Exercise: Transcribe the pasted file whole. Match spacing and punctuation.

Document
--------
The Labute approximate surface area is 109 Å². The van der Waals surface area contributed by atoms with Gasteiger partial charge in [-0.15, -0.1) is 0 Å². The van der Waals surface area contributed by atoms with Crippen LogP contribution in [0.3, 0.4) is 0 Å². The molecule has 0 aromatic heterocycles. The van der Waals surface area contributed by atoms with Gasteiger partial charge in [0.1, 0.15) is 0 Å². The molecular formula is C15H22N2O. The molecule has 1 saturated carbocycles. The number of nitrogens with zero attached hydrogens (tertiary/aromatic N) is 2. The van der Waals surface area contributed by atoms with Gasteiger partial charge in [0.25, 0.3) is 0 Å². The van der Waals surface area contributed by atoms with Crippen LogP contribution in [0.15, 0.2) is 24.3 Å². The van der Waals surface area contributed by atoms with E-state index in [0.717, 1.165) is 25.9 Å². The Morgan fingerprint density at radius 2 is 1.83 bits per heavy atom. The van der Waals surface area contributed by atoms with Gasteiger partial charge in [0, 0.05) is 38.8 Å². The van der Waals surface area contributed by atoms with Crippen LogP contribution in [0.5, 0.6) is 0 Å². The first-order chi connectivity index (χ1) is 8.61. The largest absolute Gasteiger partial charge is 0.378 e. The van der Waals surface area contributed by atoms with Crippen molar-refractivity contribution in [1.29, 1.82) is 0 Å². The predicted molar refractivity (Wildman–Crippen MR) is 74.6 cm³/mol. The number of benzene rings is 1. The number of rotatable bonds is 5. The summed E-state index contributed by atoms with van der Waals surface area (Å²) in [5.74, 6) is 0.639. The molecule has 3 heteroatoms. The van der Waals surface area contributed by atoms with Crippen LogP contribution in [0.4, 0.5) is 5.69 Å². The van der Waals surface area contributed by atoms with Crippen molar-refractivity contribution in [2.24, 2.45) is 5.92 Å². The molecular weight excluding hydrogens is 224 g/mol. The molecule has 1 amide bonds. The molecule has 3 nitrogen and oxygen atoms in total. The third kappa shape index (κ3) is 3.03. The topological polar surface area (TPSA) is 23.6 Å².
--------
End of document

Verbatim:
The Labute approximate surface area is 109 Å². The van der Waals surface area contributed by atoms with Gasteiger partial charge in [-0.15, -0.1) is 0 Å². The van der Waals surface area contributed by atoms with Crippen LogP contribution in [0.3, 0.4) is 0 Å². The molecule has 0 aromatic heterocycles. The van der Waals surface area contributed by atoms with Gasteiger partial charge in [0.1, 0.15) is 0 Å². The molecular formula is C15H22N2O. The molecule has 1 saturated carbocycles. The number of nitrogens with zero attached hydrogens (tertiary/aromatic N) is 2. The van der Waals surface area contributed by atoms with Gasteiger partial charge in [0.25, 0.3) is 0 Å². The van der Waals surface area contributed by atoms with Crippen LogP contribution in [0.15, 0.2) is 24.3 Å². The van der Waals surface area contributed by atoms with E-state index in [0.717, 1.165) is 25.9 Å². The Morgan fingerprint density at radius 2 is 1.83 bits per heavy atom. The van der Waals surface area contributed by atoms with Gasteiger partial charge in [0, 0.05) is 38.8 Å². The van der Waals surface area contributed by atoms with Crippen LogP contribution in [0.5, 0.6) is 0 Å². The first-order chi connectivity index (χ1) is 8.61. The largest absolute Gasteiger partial charge is 0.378 e. The van der Waals surface area contributed by atoms with Crippen molar-refractivity contribution in [1.29, 1.82) is 0 Å². The predicted molar refractivity (Wildman–Crippen MR) is 74.6 cm³/mol. The number of benzene rings is 1. The number of rotatable bonds is 5. The summed E-state index contributed by atoms with van der Waals surface area (Å²) in [5.74, 6) is 0.639. The molecule has 3 heteroatoms. The van der Waals surface area contributed by atoms with Crippen LogP contribution in [0.4, 0.5) is 5.69 Å². The van der Waals surface area contributed by atoms with Crippen molar-refractivity contribution in [2.24, 2.45) is 5.92 Å². The molecular weight excluding hydrogens is 224 g/mol. The molecule has 1 amide bonds. The molecule has 3 nitrogen and oxygen atoms in total. The third kappa shape index (κ3) is 3.03. The topological polar surface area (TPSA) is 23.6 Å².